MANCHESTER, NH — It would take a STEM Kid to figure out how to open graves, steal body parts, assemble them into a complete body, and bring them to life, but only a Humanities Kid would understand who the real monster is in Mary Shelly’s book Frankenstein; or the Modern Prometheus.
(Hint: The monster is Dr. Victor Frankenstein, the former STEM Kid who robbed graves, stitched up corpses, and brought his creature to life just because he could.)
The study of humanities is where ethics and conscience come from, or such was the sentiment at a pair of events organized earlier this week by New Hampshire Humanities, a 40-some year old nonprofit dedicated to promoting “learning, reflection, and civil conversation in the Granite State.”
The guest of honor was Jon Parrish Peede, poet and Trump appointee, who currently heads up the National Endowment for the Humanities (NEH) in Washington, D.C. The NEH is a major funder of NH Humanities and its programs. (Fair warning, the Virginia Quarterly Review rejected two of my short stories when Peede ran the publication from 2011-2016. I don’t hold it against him, exactly.)
The academic disciplines included under the humanities generally include modern languages, classical languages, linguistics, literature, history, jurisprudence, philosophy, archaeology, comparative religion, ethics, and history, criticism and theory of the arts. Peede and others at the first event of the day, a roundtable discussion among NH academics, defined the humanities a bit more loosely.
“[Humanities is the study of] how humans think and how humans create,” said Dennis Britton, Ph.D., associate professor of English at UNH. “How they think about themselves, how they think about the world. How they create themselves and how they create their worlds.”
“[Humanites are] the things that feed us beyond food,” said Gary Bouchard, Ph.D., professor at Saint Anselm College and director of the Gregory J. Grappone Humanities Institute at Saint As, in his introduction of Anthony Poore, executive director of NH Humanities. “Anthony is determined to keep us fed.”
Britton said the humanities allow people to track how we got here. “The way we think today has a very long history.”
But whatever their definition, event participants agreed the study of the humanities is in jeopardy. President Trump hired Peede with the caveat that it was his intention to shut down the NEH and its sister organization, the National Endowment for the Arts. Enrollment in humanities programs at the college level is down, particularly since the 2008 recession. Even the Common Core takes a bite; the standards suggest that students should be reading 70 percent nonfiction, “using complex texts and their academic language,” by their senior year.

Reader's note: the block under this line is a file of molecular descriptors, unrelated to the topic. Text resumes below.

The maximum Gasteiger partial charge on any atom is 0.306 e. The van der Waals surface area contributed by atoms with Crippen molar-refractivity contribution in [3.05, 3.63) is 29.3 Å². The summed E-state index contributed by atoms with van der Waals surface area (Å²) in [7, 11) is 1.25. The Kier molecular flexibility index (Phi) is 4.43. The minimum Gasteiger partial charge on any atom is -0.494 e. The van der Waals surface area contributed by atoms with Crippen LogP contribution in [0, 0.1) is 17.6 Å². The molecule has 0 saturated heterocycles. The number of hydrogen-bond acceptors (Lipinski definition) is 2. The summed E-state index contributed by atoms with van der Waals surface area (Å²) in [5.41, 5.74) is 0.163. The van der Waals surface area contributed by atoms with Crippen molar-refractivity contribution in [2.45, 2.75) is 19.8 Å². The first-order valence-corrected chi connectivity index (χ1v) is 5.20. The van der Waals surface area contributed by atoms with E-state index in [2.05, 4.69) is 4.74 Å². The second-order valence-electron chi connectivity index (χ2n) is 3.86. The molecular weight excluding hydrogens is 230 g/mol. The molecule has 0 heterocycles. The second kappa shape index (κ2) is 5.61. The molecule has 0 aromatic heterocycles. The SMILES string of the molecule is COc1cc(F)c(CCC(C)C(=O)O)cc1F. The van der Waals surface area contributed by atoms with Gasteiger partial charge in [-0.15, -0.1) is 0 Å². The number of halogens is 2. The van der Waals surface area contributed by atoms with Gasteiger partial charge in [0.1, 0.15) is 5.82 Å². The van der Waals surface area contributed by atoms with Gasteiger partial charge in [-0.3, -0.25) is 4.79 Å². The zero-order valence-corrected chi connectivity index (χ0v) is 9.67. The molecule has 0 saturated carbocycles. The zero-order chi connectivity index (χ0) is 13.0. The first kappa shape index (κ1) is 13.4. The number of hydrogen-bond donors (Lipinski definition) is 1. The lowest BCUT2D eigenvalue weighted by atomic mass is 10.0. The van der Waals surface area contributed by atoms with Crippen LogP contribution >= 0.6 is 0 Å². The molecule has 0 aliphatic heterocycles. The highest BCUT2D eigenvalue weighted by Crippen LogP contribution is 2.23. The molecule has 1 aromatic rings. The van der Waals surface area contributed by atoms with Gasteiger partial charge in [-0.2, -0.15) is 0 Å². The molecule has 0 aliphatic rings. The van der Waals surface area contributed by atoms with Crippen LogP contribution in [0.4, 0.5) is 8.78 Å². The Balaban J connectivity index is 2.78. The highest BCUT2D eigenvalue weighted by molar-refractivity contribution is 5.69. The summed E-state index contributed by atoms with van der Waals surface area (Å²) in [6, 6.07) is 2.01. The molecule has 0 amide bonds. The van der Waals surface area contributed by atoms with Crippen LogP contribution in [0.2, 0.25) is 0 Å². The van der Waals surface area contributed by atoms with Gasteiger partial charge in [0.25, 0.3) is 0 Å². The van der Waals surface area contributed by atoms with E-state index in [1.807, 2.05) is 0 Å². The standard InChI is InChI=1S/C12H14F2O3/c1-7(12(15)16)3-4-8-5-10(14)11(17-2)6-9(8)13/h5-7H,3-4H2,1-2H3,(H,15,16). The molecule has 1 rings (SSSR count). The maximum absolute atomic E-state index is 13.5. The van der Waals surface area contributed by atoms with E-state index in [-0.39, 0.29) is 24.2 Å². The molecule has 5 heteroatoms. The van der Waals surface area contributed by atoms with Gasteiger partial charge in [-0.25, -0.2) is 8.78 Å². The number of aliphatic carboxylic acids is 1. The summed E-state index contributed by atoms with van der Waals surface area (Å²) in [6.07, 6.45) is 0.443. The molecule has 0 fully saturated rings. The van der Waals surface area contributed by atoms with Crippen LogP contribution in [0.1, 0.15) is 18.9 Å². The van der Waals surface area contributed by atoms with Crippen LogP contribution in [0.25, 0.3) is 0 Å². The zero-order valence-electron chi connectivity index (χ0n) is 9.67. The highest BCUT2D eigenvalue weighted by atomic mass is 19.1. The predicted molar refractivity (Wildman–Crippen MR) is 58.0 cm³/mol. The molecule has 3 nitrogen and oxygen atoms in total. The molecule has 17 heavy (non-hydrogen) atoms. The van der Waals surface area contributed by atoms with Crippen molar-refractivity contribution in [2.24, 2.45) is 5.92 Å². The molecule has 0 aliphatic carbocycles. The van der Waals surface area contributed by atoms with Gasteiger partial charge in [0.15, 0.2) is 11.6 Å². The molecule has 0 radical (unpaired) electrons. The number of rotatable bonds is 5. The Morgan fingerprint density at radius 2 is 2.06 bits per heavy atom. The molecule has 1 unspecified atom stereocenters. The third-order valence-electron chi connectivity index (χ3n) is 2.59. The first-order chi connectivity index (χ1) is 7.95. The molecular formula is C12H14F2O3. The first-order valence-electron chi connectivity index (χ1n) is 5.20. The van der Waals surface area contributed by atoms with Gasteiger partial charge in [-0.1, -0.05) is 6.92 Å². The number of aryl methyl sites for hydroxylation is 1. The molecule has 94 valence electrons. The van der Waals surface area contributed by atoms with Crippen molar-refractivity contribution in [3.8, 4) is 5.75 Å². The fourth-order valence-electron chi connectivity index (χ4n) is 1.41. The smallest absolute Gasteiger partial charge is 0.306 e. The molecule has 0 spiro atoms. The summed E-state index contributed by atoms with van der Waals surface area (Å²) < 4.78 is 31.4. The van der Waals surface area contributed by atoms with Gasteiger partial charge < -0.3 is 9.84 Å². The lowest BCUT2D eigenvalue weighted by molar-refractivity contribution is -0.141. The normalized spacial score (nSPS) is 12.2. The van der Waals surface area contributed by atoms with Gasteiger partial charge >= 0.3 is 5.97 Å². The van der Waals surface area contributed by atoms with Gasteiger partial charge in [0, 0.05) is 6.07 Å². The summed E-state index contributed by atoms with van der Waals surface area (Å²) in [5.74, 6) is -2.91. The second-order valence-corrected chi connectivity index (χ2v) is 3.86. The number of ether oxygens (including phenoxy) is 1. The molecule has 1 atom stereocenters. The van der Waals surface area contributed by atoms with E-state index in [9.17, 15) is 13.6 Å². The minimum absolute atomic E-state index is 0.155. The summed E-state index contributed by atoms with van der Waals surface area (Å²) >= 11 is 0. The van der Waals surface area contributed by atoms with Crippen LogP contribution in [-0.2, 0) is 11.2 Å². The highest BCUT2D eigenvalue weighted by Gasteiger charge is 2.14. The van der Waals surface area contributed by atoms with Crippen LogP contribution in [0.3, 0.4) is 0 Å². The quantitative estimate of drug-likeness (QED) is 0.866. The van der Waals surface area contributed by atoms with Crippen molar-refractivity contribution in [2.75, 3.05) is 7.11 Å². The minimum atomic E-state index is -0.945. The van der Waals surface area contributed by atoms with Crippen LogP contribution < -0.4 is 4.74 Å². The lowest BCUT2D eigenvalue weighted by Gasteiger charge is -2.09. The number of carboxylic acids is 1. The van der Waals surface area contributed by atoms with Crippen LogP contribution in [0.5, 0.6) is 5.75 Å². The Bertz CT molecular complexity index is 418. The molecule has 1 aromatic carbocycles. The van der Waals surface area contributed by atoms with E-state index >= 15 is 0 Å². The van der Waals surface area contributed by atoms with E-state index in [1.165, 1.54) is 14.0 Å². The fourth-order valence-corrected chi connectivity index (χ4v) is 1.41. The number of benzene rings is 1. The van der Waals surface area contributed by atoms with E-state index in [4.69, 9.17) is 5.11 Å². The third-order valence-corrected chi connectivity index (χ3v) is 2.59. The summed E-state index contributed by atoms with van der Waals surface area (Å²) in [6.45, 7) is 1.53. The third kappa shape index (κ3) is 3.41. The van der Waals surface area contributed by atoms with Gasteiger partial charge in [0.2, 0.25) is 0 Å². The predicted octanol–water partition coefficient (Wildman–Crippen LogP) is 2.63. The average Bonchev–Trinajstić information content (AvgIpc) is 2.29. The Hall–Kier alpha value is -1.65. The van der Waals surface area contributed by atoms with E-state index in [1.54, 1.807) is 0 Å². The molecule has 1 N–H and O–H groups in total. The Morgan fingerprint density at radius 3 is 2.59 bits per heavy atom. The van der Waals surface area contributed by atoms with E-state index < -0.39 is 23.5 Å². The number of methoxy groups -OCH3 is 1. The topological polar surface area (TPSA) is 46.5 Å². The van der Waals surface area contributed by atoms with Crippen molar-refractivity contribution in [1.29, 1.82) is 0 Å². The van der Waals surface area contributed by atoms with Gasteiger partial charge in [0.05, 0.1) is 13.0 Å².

So much for literature.
The roundtable — which also included Tricia Peone, Ph.D, program manager at NH Humanities, Marcia Blaine, Ph.D, history professor at Plymouth State, and Barbara Will, Ph.D., professor of English and Dean of Arts and Humanities at Dartmouth — divided the issue into “academic humanities” and “public humanities.”
The academic humanities took a hit in the 2008 recession, Britton and other panelists said. Students started opting for college programs they believed would lead to a well-paying job instead of following their curiosity. In 2013, the most popular undergraduate major was business, with 26 percent of all students heading that way. Only, 8.6 percent went for the humanities.
Meanwhile, projected starting salaries for business-program graduates in 2019 average $57,657 while the projected salaries of humanities grads average only a little less: $56,651. (In 2017, Pete Ross, writing for the New York Observer — a publication that endorsed Trump in 2016 while being owned by Trump’s son-in-law, Jared Kushner, opined that employers would be crazy to hire humanities grads, because folks from the humanities schools are the ones most likely to raise a fuss if they see their employers doing something unjust or prejudiced. See the above note on Frankenstein.)
Above and beyond the academic sphere, are the so-called public humanities — what you, me, and the other Average Joes and Joannes are talking about in our day-to-day lives.
“If the humanities only live in the classroom, among students, we’re in trouble,” Peede said.
Academics, like the ones in NH Humanities roundtable, tend to write to impress other academics and to gain promotion and tenure. As such, their work is often unapproachable, if not unreadable, to the layperson. NH Humanities puts a lot of its work into the so-called public humanities, making them accessible by running book-discussion programs, a portable lecture series called “Humanities to Go,” and a series of roundtables held in bars and pubs called “Ideas on Tap.” (The next Ideas on Tap is set for 5:30-7:30 p.m Tuesday, June 4 at the Strawberry Banke Visitors Center in Portsmouth. Title of the free event, “Mind the Gap: The Impact of Income Inequality on Democracy.”)
The roundtable was followed by a luncheon at Saint Anselm’s Institute of Politics. Congressman Chris Pappas recorded a video greeting for the roundtable, and Congressman Ann Kuster recorded one for the lunch. A spokesperson read a letter of greeting jointly penned by Sens. Maggie Hassan and Jeanne Shaheen. I attended both events, and Kuster was the only one I observed talking about the economic benefits of an expression of public humanities, such as putting a bookstore in the Queen City’s downtown, giving the area a taste of “the things that feed us beyond food.”
Last year, New Hampshire Humanities offered 549 free programs to the public, reaching more than 174,288 state residents.
Rob Greene has a bachelor’s degree in political science and an MFA in creative writing. He’s definitely a Humanities Kid.